Delta Engulfs Southeast Asia With Fastest-Growing Deaths
(Bloomberg) -- Southeast Asia is emerging as a battlefield for one of the world’s worst Covid-19 outbreaks, due to the fast-spreading delta variant and the slow rollout of vaccines.
With a population about twice that of the U.S., the momentum of the region’s outbreak has now eclipsed previously hard-hit places like Latin America and India, with cases jumping 41% over the past week to more than a half-million, according to Bloomberg analysis of Johns Hopkins University data. Deaths rose 39% in the seven days through Wednesday, the quickest pace in the world, and will likely rise further as a spike in fatalities typically follows a surge in cases.
Meanwhile, Southeast Asia’s overall vaccination rate of 9% lags developed regions like Western Europe and North America -- where more than half the population has received shots -- and outpaces only Africa and Central Asia.
As large parts of the developed world reopen for business, the worsening situation across most of Southeast Asia means they’re reimposing growth-sapping movement curbs. Singapore is the exception, where sealed borders and high vaccination rates are keeping the virus contained in the region’s sole developed economy.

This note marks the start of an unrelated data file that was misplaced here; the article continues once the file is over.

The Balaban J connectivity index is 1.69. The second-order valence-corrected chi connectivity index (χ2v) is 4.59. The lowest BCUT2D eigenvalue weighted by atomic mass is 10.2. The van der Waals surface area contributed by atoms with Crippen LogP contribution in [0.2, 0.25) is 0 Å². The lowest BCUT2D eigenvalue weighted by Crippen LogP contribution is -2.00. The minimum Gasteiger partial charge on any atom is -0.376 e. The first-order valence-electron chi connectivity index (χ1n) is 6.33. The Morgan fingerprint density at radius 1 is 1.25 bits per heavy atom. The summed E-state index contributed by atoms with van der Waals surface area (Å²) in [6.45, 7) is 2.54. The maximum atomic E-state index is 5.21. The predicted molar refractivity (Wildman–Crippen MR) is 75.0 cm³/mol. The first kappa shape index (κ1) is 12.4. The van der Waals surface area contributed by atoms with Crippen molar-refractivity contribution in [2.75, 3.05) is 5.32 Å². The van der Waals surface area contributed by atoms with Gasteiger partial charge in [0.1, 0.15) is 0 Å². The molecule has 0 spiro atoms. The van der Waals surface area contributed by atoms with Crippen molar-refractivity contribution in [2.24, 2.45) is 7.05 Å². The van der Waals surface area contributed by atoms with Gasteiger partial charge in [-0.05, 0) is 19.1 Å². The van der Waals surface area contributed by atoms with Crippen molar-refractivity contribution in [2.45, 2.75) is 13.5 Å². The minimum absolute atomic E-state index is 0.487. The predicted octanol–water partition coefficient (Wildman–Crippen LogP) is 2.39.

Equities and currencies across the region have sold off in recent weeks, while governments are forced to blow out their fiscal deficits and central banks run short of ammunition. That comes as the U.S Federal Reserve undertakes early discussions about tapering asset purchases, reducing room for policy makers in Asia to ease policy further without risking weaker currencies.
“Given the slow pace of vaccinations, with the exception of Singapore, we expect the recovery will be bumpy, and the risk of further periods of heightened restrictions remains,” said Sian Fenner, Singapore-based senior Asia economist at Oxford Economics Ltd. “The rise in uncertainty is also likely to lead to further economic scarring.”
Indonesia, Southeast Asia’s largest economy, surpassed India in new daily cases this week, cementing its position as a new Asian virus epicenter, while several of its neighbors are also seeing record case numbers.